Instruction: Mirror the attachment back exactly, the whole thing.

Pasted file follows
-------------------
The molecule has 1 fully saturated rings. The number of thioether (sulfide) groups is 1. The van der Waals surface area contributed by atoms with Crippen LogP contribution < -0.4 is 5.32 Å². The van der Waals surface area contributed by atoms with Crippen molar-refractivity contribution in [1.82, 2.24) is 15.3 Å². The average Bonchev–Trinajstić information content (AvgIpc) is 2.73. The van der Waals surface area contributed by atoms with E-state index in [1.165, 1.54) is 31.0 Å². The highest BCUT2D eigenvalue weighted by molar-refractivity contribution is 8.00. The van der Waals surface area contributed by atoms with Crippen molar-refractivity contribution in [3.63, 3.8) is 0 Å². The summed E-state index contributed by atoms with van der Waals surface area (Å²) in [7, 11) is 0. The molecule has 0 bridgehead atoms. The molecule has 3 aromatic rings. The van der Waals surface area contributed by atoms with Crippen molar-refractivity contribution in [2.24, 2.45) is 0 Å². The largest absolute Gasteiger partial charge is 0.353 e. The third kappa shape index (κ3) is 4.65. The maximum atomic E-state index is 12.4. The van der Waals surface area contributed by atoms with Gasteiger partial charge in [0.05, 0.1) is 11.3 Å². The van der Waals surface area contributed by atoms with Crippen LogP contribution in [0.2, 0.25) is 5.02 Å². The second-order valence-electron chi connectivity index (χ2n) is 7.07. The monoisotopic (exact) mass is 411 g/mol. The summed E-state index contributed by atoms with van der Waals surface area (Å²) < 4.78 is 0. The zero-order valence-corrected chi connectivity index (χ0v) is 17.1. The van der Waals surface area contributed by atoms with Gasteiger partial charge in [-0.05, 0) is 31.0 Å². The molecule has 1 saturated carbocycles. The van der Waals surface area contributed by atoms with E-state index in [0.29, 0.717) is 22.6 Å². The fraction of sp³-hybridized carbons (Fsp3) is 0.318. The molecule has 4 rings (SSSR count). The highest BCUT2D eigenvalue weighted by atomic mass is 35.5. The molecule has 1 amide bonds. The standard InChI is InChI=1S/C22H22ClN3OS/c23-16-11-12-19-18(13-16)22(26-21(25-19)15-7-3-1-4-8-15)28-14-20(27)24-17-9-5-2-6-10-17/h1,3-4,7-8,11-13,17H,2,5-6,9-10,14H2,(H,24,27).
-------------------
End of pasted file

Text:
The molecule has 1 fully saturated rings. The number of thioether (sulfide) groups is 1. The van der Waals surface area contributed by atoms with Crippen LogP contribution < -0.4 is 5.32 Å². The van der Waals surface area contributed by atoms with Crippen molar-refractivity contribution in [1.82, 2.24) is 15.3 Å². The average Bonchev–Trinajstić information content (AvgIpc) is 2.73. The van der Waals surface area contributed by atoms with E-state index in [1.165, 1.54) is 31.0 Å². The highest BCUT2D eigenvalue weighted by molar-refractivity contribution is 8.00. The van der Waals surface area contributed by atoms with Crippen molar-refractivity contribution in [3.63, 3.8) is 0 Å². The summed E-state index contributed by atoms with van der Waals surface area (Å²) in [7, 11) is 0. The molecule has 0 bridgehead atoms. The molecule has 3 aromatic rings. The van der Waals surface area contributed by atoms with Crippen molar-refractivity contribution in [2.24, 2.45) is 0 Å². The largest absolute Gasteiger partial charge is 0.353 e. The third kappa shape index (κ3) is 4.65. The maximum atomic E-state index is 12.4. The van der Waals surface area contributed by atoms with Gasteiger partial charge in [0.05, 0.1) is 11.3 Å². The van der Waals surface area contributed by atoms with Crippen LogP contribution in [0.2, 0.25) is 5.02 Å². The second-order valence-electron chi connectivity index (χ2n) is 7.07. The monoisotopic (exact) mass is 411 g/mol. The summed E-state index contributed by atoms with van der Waals surface area (Å²) < 4.78 is 0. The zero-order valence-corrected chi connectivity index (χ0v) is 17.1. The van der Waals surface area contributed by atoms with Gasteiger partial charge in [-0.05, 0) is 31.0 Å². The molecule has 1 saturated carbocycles. The van der Waals surface area contributed by atoms with E-state index in [0.29, 0.717) is 22.6 Å². The fraction of sp³-hybridized carbons (Fsp3) is 0.318. The molecule has 4 rings (SSSR count). The highest BCUT2D eigenvalue weighted by atomic mass is 35.5. The molecule has 1 amide bonds. The standard InChI is InChI=1S/C22H22ClN3OS/c23-16-11-12-19-18(13-16)22(26-21(25-19)15-7-3-1-4-8-15)28-14-20(27)24-17-9-5-2-6-10-17/h1,3-4,7-8,11-13,17H,2,5-6,9-10,14H2,(H,24,27).